Freeze-drying can be done at home with a machine like the Harvest Right Freeze-Dryer. This machine is expensive, depending on the model size will cost $2,000 - $3,000.

The Main Difference between the process’ is Moisture Content.
The objective of food preservation is to remove the moisture so that the food doesn’t decompose, grow mold, etc.

Shelf Life:
The moisture removal has a direct impact on the shelf life. Most dehydrated products like dried fruits, vegetables, powders, and TVP; have a shelf life of about 15-20 years. However, dehydrated items like honey, salt, sugar, hard wheat, and oats have a 30-year shelf life - sometimes longer. Freeze-dried foods will have a longer average shelf life. Freeze-dried fruits, vegetables, just-add-water meals and real meats will have a 25-30-year shelf life.

Dehydrated foods will require cooking. Many times, they will also require some type of seasoning. This means that you’ll need to spend time boiling the product in hot water and letting it cook. The preparation time for dehydrated products can take anywhere from 15 minutes to 4 hours depending.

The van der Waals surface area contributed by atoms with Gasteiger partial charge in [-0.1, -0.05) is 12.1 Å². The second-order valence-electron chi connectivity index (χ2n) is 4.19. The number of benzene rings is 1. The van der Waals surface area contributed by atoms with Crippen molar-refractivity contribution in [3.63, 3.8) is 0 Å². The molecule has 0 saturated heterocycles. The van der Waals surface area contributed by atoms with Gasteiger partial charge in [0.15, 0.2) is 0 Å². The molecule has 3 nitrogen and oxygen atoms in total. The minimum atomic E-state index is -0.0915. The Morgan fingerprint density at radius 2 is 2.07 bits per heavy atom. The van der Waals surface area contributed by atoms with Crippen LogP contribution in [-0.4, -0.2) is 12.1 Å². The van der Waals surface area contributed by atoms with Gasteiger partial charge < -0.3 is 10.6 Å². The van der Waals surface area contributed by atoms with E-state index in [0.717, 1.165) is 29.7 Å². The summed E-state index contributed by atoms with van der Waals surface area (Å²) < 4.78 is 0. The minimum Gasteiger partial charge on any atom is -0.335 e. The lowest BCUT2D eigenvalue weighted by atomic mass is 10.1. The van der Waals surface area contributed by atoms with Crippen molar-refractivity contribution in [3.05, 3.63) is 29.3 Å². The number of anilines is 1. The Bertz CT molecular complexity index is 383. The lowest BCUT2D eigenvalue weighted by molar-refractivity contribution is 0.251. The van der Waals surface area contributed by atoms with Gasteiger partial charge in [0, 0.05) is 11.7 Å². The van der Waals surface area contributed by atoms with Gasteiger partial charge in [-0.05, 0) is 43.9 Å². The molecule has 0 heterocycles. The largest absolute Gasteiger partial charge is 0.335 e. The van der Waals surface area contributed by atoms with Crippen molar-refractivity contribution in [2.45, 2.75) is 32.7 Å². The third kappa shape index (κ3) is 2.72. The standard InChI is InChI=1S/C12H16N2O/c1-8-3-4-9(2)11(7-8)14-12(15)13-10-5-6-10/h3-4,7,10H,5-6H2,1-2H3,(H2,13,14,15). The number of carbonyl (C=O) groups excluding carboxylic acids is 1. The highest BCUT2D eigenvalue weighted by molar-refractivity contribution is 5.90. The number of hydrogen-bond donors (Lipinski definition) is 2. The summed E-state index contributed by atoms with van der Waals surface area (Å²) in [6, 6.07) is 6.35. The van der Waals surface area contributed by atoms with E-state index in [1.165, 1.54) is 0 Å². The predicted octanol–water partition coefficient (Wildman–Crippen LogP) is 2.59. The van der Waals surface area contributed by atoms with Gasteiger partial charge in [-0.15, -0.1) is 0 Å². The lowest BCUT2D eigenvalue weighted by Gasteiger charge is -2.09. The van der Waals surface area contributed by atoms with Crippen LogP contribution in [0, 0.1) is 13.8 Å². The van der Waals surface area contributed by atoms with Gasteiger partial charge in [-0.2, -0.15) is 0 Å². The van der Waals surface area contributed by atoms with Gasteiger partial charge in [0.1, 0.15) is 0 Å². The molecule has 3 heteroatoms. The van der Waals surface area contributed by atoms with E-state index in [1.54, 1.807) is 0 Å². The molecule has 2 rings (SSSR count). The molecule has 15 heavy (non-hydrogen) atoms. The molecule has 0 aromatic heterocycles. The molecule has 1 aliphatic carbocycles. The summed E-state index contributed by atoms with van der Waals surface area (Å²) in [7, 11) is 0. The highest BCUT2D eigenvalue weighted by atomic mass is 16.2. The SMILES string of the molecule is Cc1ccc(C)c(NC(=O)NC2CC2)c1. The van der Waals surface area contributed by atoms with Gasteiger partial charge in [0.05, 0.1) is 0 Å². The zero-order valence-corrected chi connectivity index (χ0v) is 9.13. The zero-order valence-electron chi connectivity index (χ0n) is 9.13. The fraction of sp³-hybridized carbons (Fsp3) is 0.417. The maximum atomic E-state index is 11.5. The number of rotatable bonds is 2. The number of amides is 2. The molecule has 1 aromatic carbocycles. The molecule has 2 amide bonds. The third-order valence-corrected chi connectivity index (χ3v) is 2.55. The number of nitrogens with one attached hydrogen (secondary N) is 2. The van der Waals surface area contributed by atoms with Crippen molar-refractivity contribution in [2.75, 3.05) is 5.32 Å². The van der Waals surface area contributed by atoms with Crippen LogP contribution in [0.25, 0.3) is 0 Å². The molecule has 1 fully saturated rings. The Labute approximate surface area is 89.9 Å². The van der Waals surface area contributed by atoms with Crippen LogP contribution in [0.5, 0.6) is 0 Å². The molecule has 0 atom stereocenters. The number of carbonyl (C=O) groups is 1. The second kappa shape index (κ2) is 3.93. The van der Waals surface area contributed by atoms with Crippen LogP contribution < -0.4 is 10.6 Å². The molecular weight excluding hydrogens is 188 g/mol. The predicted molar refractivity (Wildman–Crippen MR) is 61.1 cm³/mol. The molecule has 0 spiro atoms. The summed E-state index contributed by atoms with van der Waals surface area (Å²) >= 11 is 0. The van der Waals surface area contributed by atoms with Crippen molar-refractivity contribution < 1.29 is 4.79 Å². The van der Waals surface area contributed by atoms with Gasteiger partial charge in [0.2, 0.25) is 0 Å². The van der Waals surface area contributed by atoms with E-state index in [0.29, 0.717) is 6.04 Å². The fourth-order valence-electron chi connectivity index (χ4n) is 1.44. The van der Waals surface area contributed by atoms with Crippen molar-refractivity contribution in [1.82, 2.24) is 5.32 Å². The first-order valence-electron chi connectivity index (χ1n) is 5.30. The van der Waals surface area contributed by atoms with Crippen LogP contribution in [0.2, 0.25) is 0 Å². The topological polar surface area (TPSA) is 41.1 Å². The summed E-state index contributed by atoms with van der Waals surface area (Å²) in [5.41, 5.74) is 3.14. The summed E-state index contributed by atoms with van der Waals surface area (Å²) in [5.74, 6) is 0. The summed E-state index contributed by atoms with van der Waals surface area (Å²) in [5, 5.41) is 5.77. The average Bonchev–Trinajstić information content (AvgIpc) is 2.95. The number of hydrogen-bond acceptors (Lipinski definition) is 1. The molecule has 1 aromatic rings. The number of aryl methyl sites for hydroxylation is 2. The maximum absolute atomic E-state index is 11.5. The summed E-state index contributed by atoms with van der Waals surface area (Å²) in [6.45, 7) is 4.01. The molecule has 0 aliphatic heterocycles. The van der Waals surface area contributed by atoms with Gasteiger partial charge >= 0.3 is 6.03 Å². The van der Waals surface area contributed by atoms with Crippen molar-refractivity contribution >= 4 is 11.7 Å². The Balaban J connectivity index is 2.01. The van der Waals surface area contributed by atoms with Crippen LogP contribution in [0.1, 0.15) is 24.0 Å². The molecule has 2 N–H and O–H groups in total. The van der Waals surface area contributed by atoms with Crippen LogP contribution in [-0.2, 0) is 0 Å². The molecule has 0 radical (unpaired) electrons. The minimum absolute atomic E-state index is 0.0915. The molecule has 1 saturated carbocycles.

However, with freeze-dried foods, you just need to add water. Adding either hot water or cold water will get the job done depending on what you’re eating. Freeze-dried foods will usually be ready to eat in less than 5 minutes.

Obviously, the cost of food storage will depend on what you're buying. But usually, dehydrated foods are going to be cheaper than freeze-dried. Freeze-dried and dehydrated foods offer different benefits that might be worth the cost. However, if you're on a tight budget, dehydrated foods are the way to go.

Ideally, all of your food storage would be stored at a temperature of 60 degrees or lower.

NESCO Dehydrator Link:

Freeze-Dryer Link:

General Info Source Link: